If you want to hack on Isso or track down issues, there’s an alternate way to set up Isso. It requires a lot more dependencies and effort:

  • Python 3.6+ (+ devel headers)

  • Virtualenv

  • SQLite 3.3.8 or later

  • a working C compiler (e.g. the gcc package)

  • Node.js, NPM - required for frontend

Get a fresh copy of Isso:

$ git clone https://github.com/posativ/isso.git
$ cd isso/

To create a virtual environment (recommended), run:

$ virtualenv .venv
$ source .venv/bin/activate

Install JavaScript modules using npm:

$ make init

Build JavaScript frontend code:

$ make js

Install Isso and its dependencies:

(.venv) $ python setup.py develop  # or `pip install -e .`
(.venv) $ isso -c /path/to/isso.cfg run

Init scripts

Init scripts to run Isso as a service (check your distribution’s documentation for your init-system; e.g. Debian uses SysVinit, Fedora uses systemd) if you don’t use FastCGi or uWSGI:

If you’re writing your own init script, you can utilize start-stop-daemon to run Isso in the background (Isso runs in the foreground usually). Below you will find a very basic SysVinit script which you can use for inspiration:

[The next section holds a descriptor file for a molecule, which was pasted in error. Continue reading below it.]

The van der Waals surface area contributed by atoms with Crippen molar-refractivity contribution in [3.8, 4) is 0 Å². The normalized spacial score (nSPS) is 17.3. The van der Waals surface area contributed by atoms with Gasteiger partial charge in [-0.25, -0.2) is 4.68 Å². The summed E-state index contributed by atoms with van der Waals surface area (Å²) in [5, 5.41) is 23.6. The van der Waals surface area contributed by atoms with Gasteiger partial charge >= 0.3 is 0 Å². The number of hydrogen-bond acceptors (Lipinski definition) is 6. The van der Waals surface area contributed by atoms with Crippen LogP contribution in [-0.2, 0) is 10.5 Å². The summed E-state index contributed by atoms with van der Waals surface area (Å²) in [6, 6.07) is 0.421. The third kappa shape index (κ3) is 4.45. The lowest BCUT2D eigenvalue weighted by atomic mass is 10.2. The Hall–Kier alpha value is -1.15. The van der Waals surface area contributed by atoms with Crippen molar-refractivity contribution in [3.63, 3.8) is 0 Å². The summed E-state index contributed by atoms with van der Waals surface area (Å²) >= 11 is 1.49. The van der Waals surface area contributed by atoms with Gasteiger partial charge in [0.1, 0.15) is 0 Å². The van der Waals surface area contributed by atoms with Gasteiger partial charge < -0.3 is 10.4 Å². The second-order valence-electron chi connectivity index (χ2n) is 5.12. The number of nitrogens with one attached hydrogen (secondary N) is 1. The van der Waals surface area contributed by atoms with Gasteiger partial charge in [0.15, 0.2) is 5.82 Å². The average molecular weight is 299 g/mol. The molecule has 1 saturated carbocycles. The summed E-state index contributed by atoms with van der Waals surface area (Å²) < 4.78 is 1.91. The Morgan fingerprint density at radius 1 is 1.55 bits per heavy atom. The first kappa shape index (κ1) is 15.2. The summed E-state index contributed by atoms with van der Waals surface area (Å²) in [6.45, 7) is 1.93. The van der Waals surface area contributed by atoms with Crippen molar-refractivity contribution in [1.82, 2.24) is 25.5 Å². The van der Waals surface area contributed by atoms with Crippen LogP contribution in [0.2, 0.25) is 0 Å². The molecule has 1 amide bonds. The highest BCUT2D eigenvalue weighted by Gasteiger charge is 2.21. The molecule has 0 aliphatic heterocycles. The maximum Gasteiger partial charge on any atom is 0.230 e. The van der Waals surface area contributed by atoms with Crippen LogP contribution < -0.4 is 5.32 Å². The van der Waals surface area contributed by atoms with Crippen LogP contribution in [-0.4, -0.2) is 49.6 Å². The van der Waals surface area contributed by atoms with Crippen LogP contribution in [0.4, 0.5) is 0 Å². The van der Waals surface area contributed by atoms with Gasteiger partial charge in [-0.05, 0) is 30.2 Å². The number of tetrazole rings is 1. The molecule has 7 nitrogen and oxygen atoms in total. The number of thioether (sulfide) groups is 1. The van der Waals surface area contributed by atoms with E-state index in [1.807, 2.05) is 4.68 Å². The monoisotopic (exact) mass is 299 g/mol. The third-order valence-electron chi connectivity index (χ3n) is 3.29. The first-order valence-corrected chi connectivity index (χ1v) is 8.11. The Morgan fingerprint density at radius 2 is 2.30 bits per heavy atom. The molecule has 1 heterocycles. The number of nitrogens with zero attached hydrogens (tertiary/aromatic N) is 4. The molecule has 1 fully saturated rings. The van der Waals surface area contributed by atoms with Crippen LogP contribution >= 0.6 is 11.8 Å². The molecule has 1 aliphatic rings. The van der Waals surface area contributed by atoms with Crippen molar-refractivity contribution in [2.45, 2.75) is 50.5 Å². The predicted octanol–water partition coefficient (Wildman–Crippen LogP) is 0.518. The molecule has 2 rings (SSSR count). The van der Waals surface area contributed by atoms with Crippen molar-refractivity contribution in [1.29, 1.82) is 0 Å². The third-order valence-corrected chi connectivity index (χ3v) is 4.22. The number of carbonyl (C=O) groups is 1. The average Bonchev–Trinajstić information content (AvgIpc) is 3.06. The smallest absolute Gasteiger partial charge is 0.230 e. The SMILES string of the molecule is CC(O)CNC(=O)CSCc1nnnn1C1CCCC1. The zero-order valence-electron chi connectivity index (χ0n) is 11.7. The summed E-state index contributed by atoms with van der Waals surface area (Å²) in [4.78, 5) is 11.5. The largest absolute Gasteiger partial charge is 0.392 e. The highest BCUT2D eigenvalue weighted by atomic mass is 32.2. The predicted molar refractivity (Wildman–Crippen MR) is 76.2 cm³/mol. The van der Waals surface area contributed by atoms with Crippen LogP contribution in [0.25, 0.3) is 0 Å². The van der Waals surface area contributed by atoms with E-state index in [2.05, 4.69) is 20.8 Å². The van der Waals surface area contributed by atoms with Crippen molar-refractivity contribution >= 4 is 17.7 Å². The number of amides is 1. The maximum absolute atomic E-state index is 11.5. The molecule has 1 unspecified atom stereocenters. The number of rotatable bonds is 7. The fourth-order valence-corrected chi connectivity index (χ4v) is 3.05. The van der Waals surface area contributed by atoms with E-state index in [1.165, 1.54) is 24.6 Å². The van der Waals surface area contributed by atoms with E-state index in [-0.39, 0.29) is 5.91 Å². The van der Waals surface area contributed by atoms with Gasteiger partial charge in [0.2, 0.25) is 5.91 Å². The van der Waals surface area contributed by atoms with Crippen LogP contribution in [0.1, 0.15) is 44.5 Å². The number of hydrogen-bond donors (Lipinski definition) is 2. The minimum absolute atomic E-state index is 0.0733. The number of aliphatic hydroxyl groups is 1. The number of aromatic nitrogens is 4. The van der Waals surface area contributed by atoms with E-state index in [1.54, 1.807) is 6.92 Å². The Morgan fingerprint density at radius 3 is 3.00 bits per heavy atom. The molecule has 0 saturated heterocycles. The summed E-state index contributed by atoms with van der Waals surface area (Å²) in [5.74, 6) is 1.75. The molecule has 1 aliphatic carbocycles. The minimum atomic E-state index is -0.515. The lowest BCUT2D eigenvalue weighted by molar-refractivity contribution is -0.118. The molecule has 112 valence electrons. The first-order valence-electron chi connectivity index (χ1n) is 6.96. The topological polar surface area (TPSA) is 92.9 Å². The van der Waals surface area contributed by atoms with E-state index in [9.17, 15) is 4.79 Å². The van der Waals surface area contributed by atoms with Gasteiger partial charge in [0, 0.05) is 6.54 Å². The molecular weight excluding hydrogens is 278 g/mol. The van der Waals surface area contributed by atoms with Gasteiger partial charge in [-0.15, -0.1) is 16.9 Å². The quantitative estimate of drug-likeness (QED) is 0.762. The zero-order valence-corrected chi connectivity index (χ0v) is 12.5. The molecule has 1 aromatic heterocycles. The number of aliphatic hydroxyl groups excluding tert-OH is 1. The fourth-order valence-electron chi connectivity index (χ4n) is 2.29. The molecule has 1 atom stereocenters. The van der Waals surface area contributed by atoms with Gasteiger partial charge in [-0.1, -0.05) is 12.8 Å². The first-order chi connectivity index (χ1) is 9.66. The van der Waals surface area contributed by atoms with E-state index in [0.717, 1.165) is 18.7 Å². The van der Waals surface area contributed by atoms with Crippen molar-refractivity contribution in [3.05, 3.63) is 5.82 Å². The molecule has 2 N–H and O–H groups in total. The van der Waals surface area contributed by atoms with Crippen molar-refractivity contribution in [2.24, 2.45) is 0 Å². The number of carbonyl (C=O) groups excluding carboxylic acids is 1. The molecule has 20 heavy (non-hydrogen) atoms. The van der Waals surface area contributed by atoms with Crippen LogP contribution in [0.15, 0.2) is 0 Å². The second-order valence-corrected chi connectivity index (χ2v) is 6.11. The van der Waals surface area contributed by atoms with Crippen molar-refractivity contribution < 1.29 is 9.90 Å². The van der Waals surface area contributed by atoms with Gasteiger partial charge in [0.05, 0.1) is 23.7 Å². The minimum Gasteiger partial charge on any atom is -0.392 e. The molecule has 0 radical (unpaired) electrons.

#!/bin/sh
### BEGIN INIT INFO
# Provides:          isso
# Required-Start:    $local_fs $network
# Default-Start:     2 3 4 5
# Default-Stop:      0 1 6
# Description:       lightweight Disqus alternative
### END INIT INFO

EXEC=/opt/isso/bin/isso
EXEC_OPTS="-c /etc/isso.cfg run"

RUNAS=isso
PIDFILE=/var/run/isso.pid

start() {
  echo 'Starting service…' >&2
  start-stop-daemon --start --user "$RUNAS" --background --make-pidfile --pidfile $PIDFILE \
                    --exec $EXEC -- $EXEC_OPTS
}

stop() {
  echo 'Stopping service…' >&2
  start-stop-daemon --stop --user "$RUNAS" --pidfile $PIDFILE --exec $EXEC
}

case "$1" in
  start)
    start
    ;;
  stop)
    stop
    ;;
  restart)
    stop
    start
    ;;
  *)
    echo "Usage: $0 {start|stop|restart}"
esac